Telemedicine ICU Nets Maryland Hospital $300K in Annual Savings
By Laura Ramos Hegwer
In 2006, Atlantic General Hospital and Health System, Berlin, Md., was struggling to maintain appropriate evening and weekend physician coverage in its intensive care unit (ICU). That spurred the hospital to join a group of independent hospitals to develop a collaborative model for delivering ICU services using telemedicine technology. In just one quarter, the health system exceeded its expectations on two key quality metrics―reducing sepsis deaths and the number of ICU patients on ventilators.
To ease staff concerns about telemedicine, hospital leaders sought buy-in from the board of trustees and medical staff leadership. Eventually, concerns lessened as staff members learned that telemedicine complemented the care they were already providing.
Admission Plan Eases Patient Transition and Care Coordination
By Lola Butcher
San Antonio-based Southeast Texas Medical Associates uses this admission plan of care to help patients transition into the hospital setting. The patient-centered medical home realizes that coordinating care from the outset is critical to patient outcomes.
BCBS Prepares for a Consumer-Focused Future
“Consumers are taking over the driver’s seat,” says Maureen Sullivan, senior vice president of strategic services and chief strategy officer, Blue Cross and Blue Shield Association, Chicago. She points to the need for transparency that allows consumers to choose among insurance options and the need to reach out to consumers in new ways. For example, through a partnership with a tax software/filing company, BCBS companies educated members about the new benefits and costs of healthcare reform, and offered tax preparation discounts.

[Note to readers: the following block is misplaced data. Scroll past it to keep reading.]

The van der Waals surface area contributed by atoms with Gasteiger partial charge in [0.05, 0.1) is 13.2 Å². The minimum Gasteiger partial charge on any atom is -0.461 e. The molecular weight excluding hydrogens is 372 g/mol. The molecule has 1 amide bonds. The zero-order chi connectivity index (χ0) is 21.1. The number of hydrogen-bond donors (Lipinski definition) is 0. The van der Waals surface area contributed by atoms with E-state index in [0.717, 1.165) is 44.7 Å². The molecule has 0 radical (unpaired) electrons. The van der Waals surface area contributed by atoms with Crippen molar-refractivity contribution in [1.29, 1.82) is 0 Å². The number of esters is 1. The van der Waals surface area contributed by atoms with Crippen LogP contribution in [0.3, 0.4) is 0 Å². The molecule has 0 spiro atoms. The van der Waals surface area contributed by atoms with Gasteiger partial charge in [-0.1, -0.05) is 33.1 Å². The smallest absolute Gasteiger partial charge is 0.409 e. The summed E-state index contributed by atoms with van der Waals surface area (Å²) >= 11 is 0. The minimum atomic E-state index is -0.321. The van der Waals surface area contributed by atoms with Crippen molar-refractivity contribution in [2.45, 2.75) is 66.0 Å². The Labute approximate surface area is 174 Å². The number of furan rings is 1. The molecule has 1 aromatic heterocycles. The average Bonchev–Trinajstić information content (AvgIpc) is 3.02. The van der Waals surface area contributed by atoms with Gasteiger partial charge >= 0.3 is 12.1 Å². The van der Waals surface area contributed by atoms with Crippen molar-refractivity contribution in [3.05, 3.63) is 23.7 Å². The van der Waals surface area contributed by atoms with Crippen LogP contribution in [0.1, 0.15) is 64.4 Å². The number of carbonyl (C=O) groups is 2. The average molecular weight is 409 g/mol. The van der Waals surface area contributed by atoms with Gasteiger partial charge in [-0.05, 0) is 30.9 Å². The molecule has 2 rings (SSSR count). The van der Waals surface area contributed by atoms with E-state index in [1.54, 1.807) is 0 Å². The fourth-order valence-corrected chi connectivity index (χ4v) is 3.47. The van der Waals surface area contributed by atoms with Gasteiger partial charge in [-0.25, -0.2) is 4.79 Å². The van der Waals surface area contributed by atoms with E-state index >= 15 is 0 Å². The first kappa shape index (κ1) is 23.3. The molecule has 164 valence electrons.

University Hospitals Uses ‘Local’ Strategy to Improve its Community
By Betty Hintch
University Hospitals’ five-year strategic growth plan presented the Cleveland-based health system with an opportunity to not only improve the health of the community but also to have a positive impact on the economic conditions in the surrounding neighborhoods. By using a buy-local strategy, the health system brought 5,200 construction jobs to northeast Ohio. Plus it contributed to the economic growth of its community by purchasing approximately 92 percent of the construction project's goods, services, and materials from local suppliers.
Related Sidebar: Tapping the Underemployed Leads to a Loyal Workforce
Determining the Value of a Capital Expense
By Michael Nowicki
Healthcare leaders can make a convincing argument for investing in new equipment if they can express to the finance team and the C-suite the benefit of the capital expenditure in terms of financial viability over the life of the equipment. For example, to determine the long-term ROI of a $10,000 ventilator, one CFO helped clinical leaders by calculating two useful metrics: net present value and internal rate of return. Both of these calculations can tell decision makers how much income the capital expenditure will earn over its useful life.
Publication Date: Wednesday, July 30, 2014